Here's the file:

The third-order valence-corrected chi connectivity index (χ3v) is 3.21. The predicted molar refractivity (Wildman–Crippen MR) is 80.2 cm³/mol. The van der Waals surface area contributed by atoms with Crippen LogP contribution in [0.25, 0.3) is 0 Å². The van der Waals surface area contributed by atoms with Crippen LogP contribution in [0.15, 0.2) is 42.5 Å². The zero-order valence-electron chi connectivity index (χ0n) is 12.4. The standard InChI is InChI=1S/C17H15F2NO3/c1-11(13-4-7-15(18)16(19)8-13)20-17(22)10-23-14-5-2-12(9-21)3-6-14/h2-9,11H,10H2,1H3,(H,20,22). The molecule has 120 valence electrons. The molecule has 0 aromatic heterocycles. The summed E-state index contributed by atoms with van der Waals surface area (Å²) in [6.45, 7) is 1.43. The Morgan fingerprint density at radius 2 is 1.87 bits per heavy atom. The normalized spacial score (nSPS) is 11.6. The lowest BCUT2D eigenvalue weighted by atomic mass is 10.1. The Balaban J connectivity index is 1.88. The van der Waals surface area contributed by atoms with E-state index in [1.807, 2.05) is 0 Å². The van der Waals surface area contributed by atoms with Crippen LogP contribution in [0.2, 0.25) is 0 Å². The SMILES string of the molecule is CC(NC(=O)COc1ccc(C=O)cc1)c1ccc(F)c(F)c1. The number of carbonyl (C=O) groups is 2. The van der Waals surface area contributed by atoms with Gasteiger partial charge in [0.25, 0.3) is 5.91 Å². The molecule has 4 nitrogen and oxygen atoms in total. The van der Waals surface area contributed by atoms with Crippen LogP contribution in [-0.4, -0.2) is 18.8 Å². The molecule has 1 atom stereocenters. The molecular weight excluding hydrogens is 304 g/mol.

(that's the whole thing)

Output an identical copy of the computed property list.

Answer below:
The third-order valence-corrected chi connectivity index (χ3v) is 3.21. The predicted molar refractivity (Wildman–Crippen MR) is 80.2 cm³/mol. The van der Waals surface area contributed by atoms with Crippen LogP contribution in [0.25, 0.3) is 0 Å². The van der Waals surface area contributed by atoms with Crippen LogP contribution in [0.15, 0.2) is 42.5 Å². The zero-order valence-electron chi connectivity index (χ0n) is 12.4. The standard InChI is InChI=1S/C17H15F2NO3/c1-11(13-4-7-15(18)16(19)8-13)20-17(22)10-23-14-5-2-12(9-21)3-6-14/h2-9,11H,10H2,1H3,(H,20,22). The molecule has 120 valence electrons. The molecule has 0 aromatic heterocycles. The summed E-state index contributed by atoms with van der Waals surface area (Å²) in [6.45, 7) is 1.43. The Morgan fingerprint density at radius 2 is 1.87 bits per heavy atom. The normalized spacial score (nSPS) is 11.6. The lowest BCUT2D eigenvalue weighted by atomic mass is 10.1. The Balaban J connectivity index is 1.88. The van der Waals surface area contributed by atoms with E-state index in [1.807, 2.05) is 0 Å². The van der Waals surface area contributed by atoms with Crippen LogP contribution in [0.2, 0.25) is 0 Å². The SMILES string of the molecule is CC(NC(=O)COc1ccc(C=O)cc1)c1ccc(F)c(F)c1. The number of carbonyl (C=O) groups is 2. The van der Waals surface area contributed by atoms with Gasteiger partial charge in [0.25, 0.3) is 5.91 Å². The molecule has 4 nitrogen and oxygen atoms in total. The van der Waals surface area contributed by atoms with Crippen LogP contribution in [-0.4, -0.2) is 18.8 Å². The molecule has 1 atom stereocenters. The molecular weight excluding hydrogens is 304 g/mol.